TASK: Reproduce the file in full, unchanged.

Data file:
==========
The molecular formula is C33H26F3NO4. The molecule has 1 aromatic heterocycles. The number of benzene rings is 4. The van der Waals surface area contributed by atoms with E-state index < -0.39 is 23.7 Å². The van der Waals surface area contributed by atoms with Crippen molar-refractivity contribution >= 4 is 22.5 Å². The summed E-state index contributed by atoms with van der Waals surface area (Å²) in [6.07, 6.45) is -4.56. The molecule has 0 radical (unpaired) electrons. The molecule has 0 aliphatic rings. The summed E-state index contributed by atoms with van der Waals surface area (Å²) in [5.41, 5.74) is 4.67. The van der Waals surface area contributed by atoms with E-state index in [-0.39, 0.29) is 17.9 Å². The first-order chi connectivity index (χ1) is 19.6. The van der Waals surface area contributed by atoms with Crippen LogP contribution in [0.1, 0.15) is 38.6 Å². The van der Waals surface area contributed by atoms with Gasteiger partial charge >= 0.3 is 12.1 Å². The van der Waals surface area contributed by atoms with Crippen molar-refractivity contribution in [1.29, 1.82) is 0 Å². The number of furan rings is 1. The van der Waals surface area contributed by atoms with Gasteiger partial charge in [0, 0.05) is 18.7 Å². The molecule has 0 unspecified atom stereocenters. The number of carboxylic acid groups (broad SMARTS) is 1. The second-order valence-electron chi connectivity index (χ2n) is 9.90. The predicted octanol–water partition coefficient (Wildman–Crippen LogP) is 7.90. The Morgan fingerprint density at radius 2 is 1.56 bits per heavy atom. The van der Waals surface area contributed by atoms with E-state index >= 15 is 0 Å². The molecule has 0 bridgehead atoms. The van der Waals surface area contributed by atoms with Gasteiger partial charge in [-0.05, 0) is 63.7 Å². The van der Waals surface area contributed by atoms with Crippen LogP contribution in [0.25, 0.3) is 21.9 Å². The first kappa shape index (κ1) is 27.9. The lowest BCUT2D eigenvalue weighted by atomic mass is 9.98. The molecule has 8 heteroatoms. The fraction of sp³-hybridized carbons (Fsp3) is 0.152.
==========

The molecular formula is C33H26F3NO4. The molecule has 1 aromatic heterocycles. The number of benzene rings is 4. The van der Waals surface area contributed by atoms with E-state index < -0.39 is 23.7 Å². The van der Waals surface area contributed by atoms with Crippen molar-refractivity contribution >= 4 is 22.5 Å². The summed E-state index contributed by atoms with van der Waals surface area (Å²) in [6.07, 6.45) is -4.56. The molecule has 0 radical (unpaired) electrons. The molecule has 0 aliphatic rings. The summed E-state index contributed by atoms with van der Waals surface area (Å²) in [5.41, 5.74) is 4.67. The van der Waals surface area contributed by atoms with E-state index in [-0.39, 0.29) is 17.9 Å². The first-order chi connectivity index (χ1) is 19.6. The van der Waals surface area contributed by atoms with Crippen LogP contribution in [0.1, 0.15) is 38.6 Å². The van der Waals surface area contributed by atoms with Gasteiger partial charge >= 0.3 is 12.1 Å². The van der Waals surface area contributed by atoms with Crippen molar-refractivity contribution in [1.29, 1.82) is 0 Å². The number of furan rings is 1. The van der Waals surface area contributed by atoms with Gasteiger partial charge in [0, 0.05) is 18.7 Å². The molecule has 0 unspecified atom stereocenters. The number of carboxylic acid groups (broad SMARTS) is 1. The second-order valence-electron chi connectivity index (χ2n) is 9.90. The predicted octanol–water partition coefficient (Wildman–Crippen LogP) is 7.90. The Morgan fingerprint density at radius 2 is 1.56 bits per heavy atom. The van der Waals surface area contributed by atoms with E-state index >= 15 is 0 Å². The molecule has 0 bridgehead atoms. The van der Waals surface area contributed by atoms with Gasteiger partial charge in [-0.05, 0) is 63.7 Å². The van der Waals surface area contributed by atoms with Crippen LogP contribution in [0.25, 0.3) is 21.9 Å². The first kappa shape index (κ1) is 27.9. The lowest BCUT2D eigenvalue weighted by atomic mass is 9.98. The molecule has 8 heteroatoms. The fraction of sp³-hybridized carbons (Fsp3) is 0.152.